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Nick Courtright is the author of Punchline, a National Poetry Series finalist published in 2012 by Gold Wake Press, and Let There Be Light, which is forthcoming in early 2014. His work has appeared in The Southern Review, Boston Review, and Kenyon Review Online, among numerous others, and a chapbook, Elegy for the Builder’s Wife, is available from Blue Hour Press. Feel free to find him in Austin, Texas, or at


In the springtime, in the winter, in the fall, there are only

so many seasons to go around.
The soil

scurries along on its regeneration, and whispers

thin in the air
dissipate like the idea of smoke. 

Imagine souls intact and strange, like insects. 

Few have embodied this so well as you,
you who do not have a name and never will.

Meanwhile, years pass like thoughts into a different place.

What is life?  Avoid the easy answers.  The clock on the wall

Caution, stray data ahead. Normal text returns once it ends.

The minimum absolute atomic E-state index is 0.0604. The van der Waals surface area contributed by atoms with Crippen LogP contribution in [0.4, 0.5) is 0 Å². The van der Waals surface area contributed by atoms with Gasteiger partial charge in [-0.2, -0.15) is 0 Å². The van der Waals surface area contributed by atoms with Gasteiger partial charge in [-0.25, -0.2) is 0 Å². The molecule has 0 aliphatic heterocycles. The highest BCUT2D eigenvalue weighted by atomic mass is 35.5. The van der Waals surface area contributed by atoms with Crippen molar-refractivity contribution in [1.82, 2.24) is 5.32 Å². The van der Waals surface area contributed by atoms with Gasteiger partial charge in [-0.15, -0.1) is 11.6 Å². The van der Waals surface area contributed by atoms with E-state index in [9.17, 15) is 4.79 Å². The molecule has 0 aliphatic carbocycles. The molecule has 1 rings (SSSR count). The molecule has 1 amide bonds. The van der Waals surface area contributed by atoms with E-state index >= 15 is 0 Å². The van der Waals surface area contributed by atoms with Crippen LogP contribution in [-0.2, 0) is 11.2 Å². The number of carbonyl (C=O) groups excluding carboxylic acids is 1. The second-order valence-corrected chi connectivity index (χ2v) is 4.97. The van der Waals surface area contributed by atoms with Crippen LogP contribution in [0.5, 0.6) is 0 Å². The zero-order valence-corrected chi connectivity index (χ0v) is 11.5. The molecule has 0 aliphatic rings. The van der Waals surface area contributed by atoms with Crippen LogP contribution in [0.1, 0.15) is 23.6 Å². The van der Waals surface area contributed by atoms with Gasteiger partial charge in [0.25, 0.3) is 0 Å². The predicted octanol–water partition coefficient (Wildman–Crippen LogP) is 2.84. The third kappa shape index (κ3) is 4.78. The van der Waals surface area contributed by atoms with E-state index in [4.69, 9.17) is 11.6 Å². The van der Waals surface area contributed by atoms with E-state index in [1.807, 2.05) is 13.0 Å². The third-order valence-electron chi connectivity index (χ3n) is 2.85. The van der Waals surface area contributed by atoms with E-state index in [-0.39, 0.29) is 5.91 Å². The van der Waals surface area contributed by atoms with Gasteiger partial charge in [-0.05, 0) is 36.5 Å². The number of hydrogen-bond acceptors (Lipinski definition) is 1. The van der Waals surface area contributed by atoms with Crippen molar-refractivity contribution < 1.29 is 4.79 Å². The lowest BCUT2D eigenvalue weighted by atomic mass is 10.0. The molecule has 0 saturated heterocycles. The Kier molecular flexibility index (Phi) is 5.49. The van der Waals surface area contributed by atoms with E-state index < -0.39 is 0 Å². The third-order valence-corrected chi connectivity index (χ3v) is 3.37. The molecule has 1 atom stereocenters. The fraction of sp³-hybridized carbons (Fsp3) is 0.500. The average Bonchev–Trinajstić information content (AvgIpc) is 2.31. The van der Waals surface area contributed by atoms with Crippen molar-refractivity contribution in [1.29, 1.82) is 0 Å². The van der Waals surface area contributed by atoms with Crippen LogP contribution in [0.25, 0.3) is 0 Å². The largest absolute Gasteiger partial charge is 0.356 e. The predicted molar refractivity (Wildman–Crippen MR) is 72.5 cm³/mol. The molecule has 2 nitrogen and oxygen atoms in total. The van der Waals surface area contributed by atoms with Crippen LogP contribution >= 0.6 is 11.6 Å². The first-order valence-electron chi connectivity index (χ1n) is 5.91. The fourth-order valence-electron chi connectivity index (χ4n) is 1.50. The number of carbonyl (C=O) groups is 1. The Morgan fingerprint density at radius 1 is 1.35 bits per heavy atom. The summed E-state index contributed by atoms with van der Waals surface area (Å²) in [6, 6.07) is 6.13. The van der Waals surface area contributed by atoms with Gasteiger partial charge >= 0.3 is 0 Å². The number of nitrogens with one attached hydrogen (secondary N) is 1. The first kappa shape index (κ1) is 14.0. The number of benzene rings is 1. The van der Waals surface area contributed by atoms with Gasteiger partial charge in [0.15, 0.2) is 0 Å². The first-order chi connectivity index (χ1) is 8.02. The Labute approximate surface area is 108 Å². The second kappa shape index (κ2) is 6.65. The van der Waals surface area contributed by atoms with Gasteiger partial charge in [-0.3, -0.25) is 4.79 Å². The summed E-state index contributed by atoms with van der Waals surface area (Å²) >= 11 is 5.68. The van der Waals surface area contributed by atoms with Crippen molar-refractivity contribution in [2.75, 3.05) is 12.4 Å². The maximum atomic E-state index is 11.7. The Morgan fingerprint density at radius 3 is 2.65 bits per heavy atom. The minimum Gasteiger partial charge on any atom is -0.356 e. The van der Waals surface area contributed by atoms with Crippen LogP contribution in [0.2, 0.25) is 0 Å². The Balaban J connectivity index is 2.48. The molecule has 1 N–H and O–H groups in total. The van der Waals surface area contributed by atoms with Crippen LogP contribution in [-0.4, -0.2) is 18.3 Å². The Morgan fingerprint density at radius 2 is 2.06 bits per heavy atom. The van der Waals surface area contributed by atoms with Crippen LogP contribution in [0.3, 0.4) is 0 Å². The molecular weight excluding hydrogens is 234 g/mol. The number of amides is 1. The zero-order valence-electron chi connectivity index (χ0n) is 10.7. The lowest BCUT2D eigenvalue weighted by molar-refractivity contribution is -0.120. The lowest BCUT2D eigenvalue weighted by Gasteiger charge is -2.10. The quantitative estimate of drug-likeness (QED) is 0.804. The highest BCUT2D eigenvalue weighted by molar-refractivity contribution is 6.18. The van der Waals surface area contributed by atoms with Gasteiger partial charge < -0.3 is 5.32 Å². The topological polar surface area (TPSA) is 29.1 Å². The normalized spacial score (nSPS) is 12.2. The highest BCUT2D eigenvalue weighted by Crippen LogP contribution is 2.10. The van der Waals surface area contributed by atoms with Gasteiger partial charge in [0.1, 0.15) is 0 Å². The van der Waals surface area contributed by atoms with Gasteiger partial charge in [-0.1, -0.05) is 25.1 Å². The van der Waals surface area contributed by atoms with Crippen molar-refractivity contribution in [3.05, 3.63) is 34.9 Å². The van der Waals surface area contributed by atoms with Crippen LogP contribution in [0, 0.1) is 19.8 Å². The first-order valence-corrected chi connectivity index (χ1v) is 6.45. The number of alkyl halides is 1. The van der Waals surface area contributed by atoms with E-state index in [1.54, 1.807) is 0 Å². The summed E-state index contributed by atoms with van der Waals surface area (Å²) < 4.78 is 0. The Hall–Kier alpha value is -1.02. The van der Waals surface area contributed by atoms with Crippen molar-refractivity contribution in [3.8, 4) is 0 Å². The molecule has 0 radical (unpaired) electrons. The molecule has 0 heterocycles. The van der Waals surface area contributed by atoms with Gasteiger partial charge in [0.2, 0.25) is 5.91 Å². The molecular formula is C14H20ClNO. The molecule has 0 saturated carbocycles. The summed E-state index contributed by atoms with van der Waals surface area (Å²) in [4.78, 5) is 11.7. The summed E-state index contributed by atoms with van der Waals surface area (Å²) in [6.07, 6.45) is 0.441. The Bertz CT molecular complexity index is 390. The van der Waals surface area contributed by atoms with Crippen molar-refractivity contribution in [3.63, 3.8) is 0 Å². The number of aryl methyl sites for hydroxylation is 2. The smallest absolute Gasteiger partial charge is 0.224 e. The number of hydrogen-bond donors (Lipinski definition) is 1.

is a suggestion. 
​Crazed and priceless, what

is laid out as a possibility, faithfully, is what we best do.



​History’s greatest counters say the largest numbers
are the most frustrating and satisfying
to reach—

solace is to be found in most things, if not everything.

Also, what happens when we are not looking
cannot be answered by cameras—

there’s something silent about knowing and something loud
about unknowing.  And,

like many excellent situations, vice versa.

Still, we are all still

here, in our opinions: like ghosts in love
with the living, we listen but find it difficult to speak.

Lost on the Planet Earth

When we go missing, we can blame

the search team, the rescue squad, the fleet of helicopters
competing with the calls of wild birds. 

We can blame the earthworms

moving the land beneath us, the day
both too long and not long enough,

and the fact that, in these new bodies, we have only so much time.

We can fault the immensity of the forest, the smallness
of the human soul,
the clouds

which have their way with the light of the sun

as it is brought across the backs of whales, or delivered
across the face
of the empty moon, deep

in the black soup of night. 


​             .

Or we could take responsibility
for our own missing,
for how we wandered from where we were born,


that the maps we chose were outdated, all the roads renamed
or curiously mismarked.


That when we are finally found

our finders too will have become lost,
and will have found not only us but themselves.

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